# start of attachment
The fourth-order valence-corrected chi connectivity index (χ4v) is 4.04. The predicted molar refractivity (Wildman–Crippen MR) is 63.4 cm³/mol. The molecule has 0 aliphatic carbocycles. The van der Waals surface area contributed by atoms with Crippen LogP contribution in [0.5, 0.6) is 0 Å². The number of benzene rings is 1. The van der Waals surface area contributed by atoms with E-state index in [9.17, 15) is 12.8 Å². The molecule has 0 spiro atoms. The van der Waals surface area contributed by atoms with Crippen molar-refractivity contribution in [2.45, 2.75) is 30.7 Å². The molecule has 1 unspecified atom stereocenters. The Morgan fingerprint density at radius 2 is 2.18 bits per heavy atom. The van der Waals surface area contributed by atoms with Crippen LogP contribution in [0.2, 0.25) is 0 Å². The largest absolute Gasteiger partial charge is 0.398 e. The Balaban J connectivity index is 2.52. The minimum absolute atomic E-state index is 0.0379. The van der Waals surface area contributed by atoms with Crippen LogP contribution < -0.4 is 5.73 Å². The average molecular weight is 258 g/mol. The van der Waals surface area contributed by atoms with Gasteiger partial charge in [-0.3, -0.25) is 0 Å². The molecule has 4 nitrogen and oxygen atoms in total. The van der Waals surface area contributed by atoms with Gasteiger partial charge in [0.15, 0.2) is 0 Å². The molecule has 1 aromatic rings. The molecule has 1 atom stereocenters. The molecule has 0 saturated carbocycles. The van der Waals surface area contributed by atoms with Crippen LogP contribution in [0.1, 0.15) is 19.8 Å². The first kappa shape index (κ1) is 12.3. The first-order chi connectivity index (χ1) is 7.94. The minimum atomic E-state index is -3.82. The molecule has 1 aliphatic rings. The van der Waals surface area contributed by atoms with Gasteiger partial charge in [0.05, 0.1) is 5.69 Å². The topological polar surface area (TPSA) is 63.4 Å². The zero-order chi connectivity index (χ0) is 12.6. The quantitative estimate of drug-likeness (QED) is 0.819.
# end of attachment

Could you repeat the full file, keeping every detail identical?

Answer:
The fourth-order valence-corrected chi connectivity index (χ4v) is 4.04. The predicted molar refractivity (Wildman–Crippen MR) is 63.4 cm³/mol. The molecule has 0 aliphatic carbocycles. The van der Waals surface area contributed by atoms with Crippen LogP contribution in [0.5, 0.6) is 0 Å². The number of benzene rings is 1. The van der Waals surface area contributed by atoms with E-state index in [9.17, 15) is 12.8 Å². The molecule has 0 spiro atoms. The van der Waals surface area contributed by atoms with Crippen molar-refractivity contribution in [2.45, 2.75) is 30.7 Å². The molecule has 1 unspecified atom stereocenters. The Morgan fingerprint density at radius 2 is 2.18 bits per heavy atom. The van der Waals surface area contributed by atoms with Crippen LogP contribution in [0.2, 0.25) is 0 Å². The largest absolute Gasteiger partial charge is 0.398 e. The Balaban J connectivity index is 2.52. The minimum absolute atomic E-state index is 0.0379. The van der Waals surface area contributed by atoms with Crippen LogP contribution < -0.4 is 5.73 Å². The average molecular weight is 258 g/mol. The van der Waals surface area contributed by atoms with Gasteiger partial charge in [-0.3, -0.25) is 0 Å². The molecule has 4 nitrogen and oxygen atoms in total. The van der Waals surface area contributed by atoms with Gasteiger partial charge in [0.15, 0.2) is 0 Å². The molecule has 1 aromatic rings. The molecule has 1 atom stereocenters. The molecule has 0 saturated carbocycles. The van der Waals surface area contributed by atoms with Crippen LogP contribution in [0.1, 0.15) is 19.8 Å². The first kappa shape index (κ1) is 12.3. The first-order chi connectivity index (χ1) is 7.94. The minimum atomic E-state index is -3.82. The molecule has 1 aliphatic rings. The van der Waals surface area contributed by atoms with Gasteiger partial charge in [0.05, 0.1) is 5.69 Å². The topological polar surface area (TPSA) is 63.4 Å². The zero-order chi connectivity index (χ0) is 12.6. The quantitative estimate of drug-likeness (QED) is 0.819.